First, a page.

The use of serum biochemistry
Serum biochemistry is generally used most for the management of pregnancy of unknown location or PUL. This is discussed in more detail in an accompanying subsection of this site. However it is important to understand that biochemical tests cannot be used to locate a pregnancy, and the diagnosis of an ectopic pregnancy should never be made based on a rising hCG without positive identification of the site of the pregnancy either by ultrasound or laparoscopy. In general serum hCG or progesterone can be used to determine the viability of a pregnancy, but can only give an indication regarding the location. There is no hCG threshold above which one should expect to see an ectopic pregnancy or a failing intrauterine pregnancy on scan. Perhaps most important there is no lower limit of hCG below which an ectopic pregnancy is unlikely. So patients should not be prevented from having a scan because the serum hCG is below a certain level such as 1000 iu/l or 500 iu/l. This can be seen in the table below taken from:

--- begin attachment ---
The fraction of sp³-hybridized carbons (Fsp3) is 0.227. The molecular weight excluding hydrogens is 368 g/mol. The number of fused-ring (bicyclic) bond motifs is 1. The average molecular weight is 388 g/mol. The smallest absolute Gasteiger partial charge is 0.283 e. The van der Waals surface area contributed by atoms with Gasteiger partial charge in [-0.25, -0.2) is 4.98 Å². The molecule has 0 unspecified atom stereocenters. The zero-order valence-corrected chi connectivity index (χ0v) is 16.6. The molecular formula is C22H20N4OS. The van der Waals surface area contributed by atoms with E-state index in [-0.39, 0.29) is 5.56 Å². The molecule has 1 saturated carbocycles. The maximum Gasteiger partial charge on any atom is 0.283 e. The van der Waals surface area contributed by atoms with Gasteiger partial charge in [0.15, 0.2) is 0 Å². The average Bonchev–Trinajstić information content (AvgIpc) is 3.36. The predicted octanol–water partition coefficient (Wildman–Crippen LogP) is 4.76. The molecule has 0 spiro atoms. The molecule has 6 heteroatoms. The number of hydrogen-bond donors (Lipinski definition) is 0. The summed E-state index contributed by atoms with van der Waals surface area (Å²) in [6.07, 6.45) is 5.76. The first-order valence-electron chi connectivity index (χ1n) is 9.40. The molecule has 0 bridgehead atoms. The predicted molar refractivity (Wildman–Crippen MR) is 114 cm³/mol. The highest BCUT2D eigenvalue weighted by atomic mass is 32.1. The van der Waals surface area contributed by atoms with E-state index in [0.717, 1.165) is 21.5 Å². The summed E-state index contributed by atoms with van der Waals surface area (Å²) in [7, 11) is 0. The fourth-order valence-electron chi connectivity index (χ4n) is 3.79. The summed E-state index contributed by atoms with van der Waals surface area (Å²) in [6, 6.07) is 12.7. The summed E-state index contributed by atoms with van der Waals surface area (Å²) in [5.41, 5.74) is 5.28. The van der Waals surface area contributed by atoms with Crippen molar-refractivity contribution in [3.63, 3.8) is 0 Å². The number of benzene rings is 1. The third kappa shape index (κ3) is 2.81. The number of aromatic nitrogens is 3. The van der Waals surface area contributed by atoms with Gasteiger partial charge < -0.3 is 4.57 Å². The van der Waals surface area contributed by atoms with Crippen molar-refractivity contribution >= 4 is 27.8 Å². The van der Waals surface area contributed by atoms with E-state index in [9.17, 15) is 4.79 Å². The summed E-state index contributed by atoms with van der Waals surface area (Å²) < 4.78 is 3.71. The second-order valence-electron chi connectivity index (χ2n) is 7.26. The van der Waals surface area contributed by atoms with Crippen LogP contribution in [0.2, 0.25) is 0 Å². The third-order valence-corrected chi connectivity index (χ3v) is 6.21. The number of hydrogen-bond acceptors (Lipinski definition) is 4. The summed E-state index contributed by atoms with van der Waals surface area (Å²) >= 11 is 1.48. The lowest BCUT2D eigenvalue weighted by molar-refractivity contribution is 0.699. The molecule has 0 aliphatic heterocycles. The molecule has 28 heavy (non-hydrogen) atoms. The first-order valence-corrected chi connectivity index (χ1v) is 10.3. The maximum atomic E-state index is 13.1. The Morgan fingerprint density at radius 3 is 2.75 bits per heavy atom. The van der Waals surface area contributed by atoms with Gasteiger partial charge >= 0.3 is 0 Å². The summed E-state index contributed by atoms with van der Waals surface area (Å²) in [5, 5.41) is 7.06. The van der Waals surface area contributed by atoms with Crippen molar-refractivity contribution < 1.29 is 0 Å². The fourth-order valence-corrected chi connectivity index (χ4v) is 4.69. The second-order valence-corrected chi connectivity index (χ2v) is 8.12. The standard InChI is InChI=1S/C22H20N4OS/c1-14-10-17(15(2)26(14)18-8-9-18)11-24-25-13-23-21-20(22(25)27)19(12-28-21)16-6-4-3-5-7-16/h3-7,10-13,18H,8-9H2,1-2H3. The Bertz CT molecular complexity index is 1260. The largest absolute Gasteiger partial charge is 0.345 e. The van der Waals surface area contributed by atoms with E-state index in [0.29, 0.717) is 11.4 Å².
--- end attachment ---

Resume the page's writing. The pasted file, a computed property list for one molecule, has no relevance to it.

Condous G, Kirk E, Lu C, Van Huffel S, Gevaert O, De Moor B, De Smet F, Timmerman D, Bourne T. Diagnostic accuracy of varying discriminatory zones for the prediction of ectopic pregnancy in women with a pregnancy of unknown location. Ultrasound Obstet Gynecol. 2005 Dec;26(7):770-5
- Silva C, Sammel MD, Zhou L, Gracia C, Hummel AC, Barnhart K. Human chorionic gonadotropin profile for women with ectopic pregnancy. Obstet Gynecol 2006; 107(3):605-610.
- Condous G, Kirk E, Lu C, Van Huffel S, Gevaert O, De Moor B et al. Diagnostic accuracy of varying discriminatory zones for the prediction of ectopic pregnancy in women with a pregnancy of unknown location. Ultrasound Obstet Gynecol 2005; 26(7):770-775. PubMed link